Traditional Surveys

At Split Second Research, we also conduct the more traditional approaches to survey design. We can provide self-report questionnaires and time-limited forced choice tests, with a range of response options (multiple-choice, multiple-options, drag-and-drop questions, open text box, and so on), all very useful for market research. As well as for product evaluation, we use this approach for obtaining respondent demographics (age, customer type, and so on) and psychographics (measures of their personality or buying styles, etc).

Traditional surveys certainly have their value, especially when we have no reason to doubt that respondents are answering truthfully and with a good sense of self-insight. Traditional surveys can also be run alongside implicit surveys, so we can get a broad understanding of how people feel. Are they overstating some feelings and understating others? Are they overly influenced by others? It can also answer questions about at what level to appeal to existing customers or new ones to create better marketing opportunities.

However, we do need to be sure that the survey does not lead to biased responses, and this is where Split Second has top drawer expertise – we know what causes bias in surveys. Some of these include:

  • Respondents purely wanting to get through a test as quickly as possible to receive a reward, might use any strategy available to them for doing so. One of these is ticking boxes fairly randomly. This is quite easy to check for and when this occurs we ask respondents to follow the instructions carefully and to start over again or quit the survey.
  • Respondents may merely attempt to present themselves in favourable ways (that is, they always make logical choices and never prone to impulse buying or emotional decisions). The result is that the research is not an accurate account of how people feel and behave when making purchasing decisions. In order to counter this we can introduce a ‘lie scale’ to see if they are trying to present an ideal self (but we may miss impulse or unplanned purchase behaviour and the emotions that lie behind it).
  • Respondents may try to appear consistent in their responses. Although this produces ‘neat’ data, it tends to produce ceiling effects – or just data that is too good to be true. It usually happens when respondents are asked to identify their ‘favourite’ brands and so they simply select one of several that are plausible. Once they have  ‘committed’ themselves to a product they try to be fastidiously consistent. However, psychologists are aware that people’s attitudes often contain inconsistencies and contradictions. We have subtle checks to test for this.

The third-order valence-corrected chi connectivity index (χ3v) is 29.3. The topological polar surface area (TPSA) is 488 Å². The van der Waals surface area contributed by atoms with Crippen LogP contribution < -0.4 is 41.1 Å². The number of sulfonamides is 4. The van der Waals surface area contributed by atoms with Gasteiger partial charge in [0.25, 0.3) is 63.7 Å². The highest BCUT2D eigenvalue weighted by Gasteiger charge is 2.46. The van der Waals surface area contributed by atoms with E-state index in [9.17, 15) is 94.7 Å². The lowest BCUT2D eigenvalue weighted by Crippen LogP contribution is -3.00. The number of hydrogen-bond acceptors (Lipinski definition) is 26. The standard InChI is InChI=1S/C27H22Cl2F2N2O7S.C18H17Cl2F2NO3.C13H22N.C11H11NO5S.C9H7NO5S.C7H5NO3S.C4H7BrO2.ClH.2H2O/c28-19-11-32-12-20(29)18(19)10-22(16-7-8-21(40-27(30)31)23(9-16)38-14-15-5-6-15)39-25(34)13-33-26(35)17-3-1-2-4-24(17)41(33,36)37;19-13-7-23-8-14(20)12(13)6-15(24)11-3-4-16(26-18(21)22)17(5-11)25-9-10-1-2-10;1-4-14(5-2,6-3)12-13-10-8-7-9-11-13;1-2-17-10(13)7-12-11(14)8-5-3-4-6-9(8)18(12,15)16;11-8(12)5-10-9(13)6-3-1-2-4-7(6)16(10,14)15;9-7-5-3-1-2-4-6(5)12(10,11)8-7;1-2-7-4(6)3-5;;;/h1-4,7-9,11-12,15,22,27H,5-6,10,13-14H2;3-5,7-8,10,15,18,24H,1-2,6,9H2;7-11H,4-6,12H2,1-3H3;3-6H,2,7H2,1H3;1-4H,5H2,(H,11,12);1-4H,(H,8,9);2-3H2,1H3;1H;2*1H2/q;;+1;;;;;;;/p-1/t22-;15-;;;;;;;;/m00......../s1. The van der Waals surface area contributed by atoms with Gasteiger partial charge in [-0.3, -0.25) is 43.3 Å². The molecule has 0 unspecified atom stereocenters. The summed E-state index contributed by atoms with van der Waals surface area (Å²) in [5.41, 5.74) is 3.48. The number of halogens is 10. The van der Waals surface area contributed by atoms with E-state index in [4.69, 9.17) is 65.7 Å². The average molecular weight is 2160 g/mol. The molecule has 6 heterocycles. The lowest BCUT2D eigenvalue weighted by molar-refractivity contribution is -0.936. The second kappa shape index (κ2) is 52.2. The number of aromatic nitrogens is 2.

• Respondents may try to be ‘kind’ to the researcher. Most of the people who participate in market research receive a monetary incentive to do so, and may feel obliged to give brand-favourable responses. This can be counteracted by disguising what the main brand in question is.

Of course, while such biases can be examined in the data, the truth is that in many cases respondents may only be consciously aware of global and generalised feelings, and specific memories (specific instances of their past behaviour). The result is that the feelings expressed may lack detail and be based on the first memory that comes to mind, rather than a more accurate summary of one’s behaviour. When this happens in a survey, the respondents may overgeneralise a positive (or negative) feeling, so that all questions about that product are rated or answered in the same way (e.g, if they rate one feature of a product with the top mark, they rate all features with the top mark). This may be why many self-report surveys yield data where consumers have clearly not discriminated very well among the brands or among the features of brands.

Another problem for self-report surveys is that respondents may simply hide their true feelings. This can happen when one is asking about certain behaviours that might be embarrassing, illegal, or socially less acceptable, but it can also happen if the respondent is concerned about the security of their data and how it might be used. Respondents may want to hide their feelings for no obvious reason other than they just do not want to divulge the information. If they have this stance then there is very little a self-report survey designer can do about it.

Finally, it is worth stating that many attitudes and feelings can also be very difficult to verbalise. A respondent may be aware of their feelings towards a brand but find it difficult to put into words. For example, some people prefer Heinz Baked Beans over other brands, yet may be unable to say why – choosing Heinz has just become a habit. Yet, some people are extremely good at writing about their feelings and can seem to be unusually self-aware (e.g., authors, journalists, scriptwriters, etc, and people who are high on verbal intelligence), though most are not.

If there are too many biases in the survey that cannot be controlled, then each problem is going to contribute a significant amount of noise to the data, resulting in weak discriminations between brands or design routes that are being tested. Drawing conclusions from this kind of data becomes hazardous.

In conclusion, many explicit self-report measures clearly have their place in market and consumer research  and these are when the respondent is genuinely willing to answer the question and can access relevant knowledge for an accurate answer.

Used alongside implicit association tests, this approach promises to offer a deeper understanding of attitudes and feelings towards brands, products, and concepts, and some of the problems mentioned above might be circumvented.

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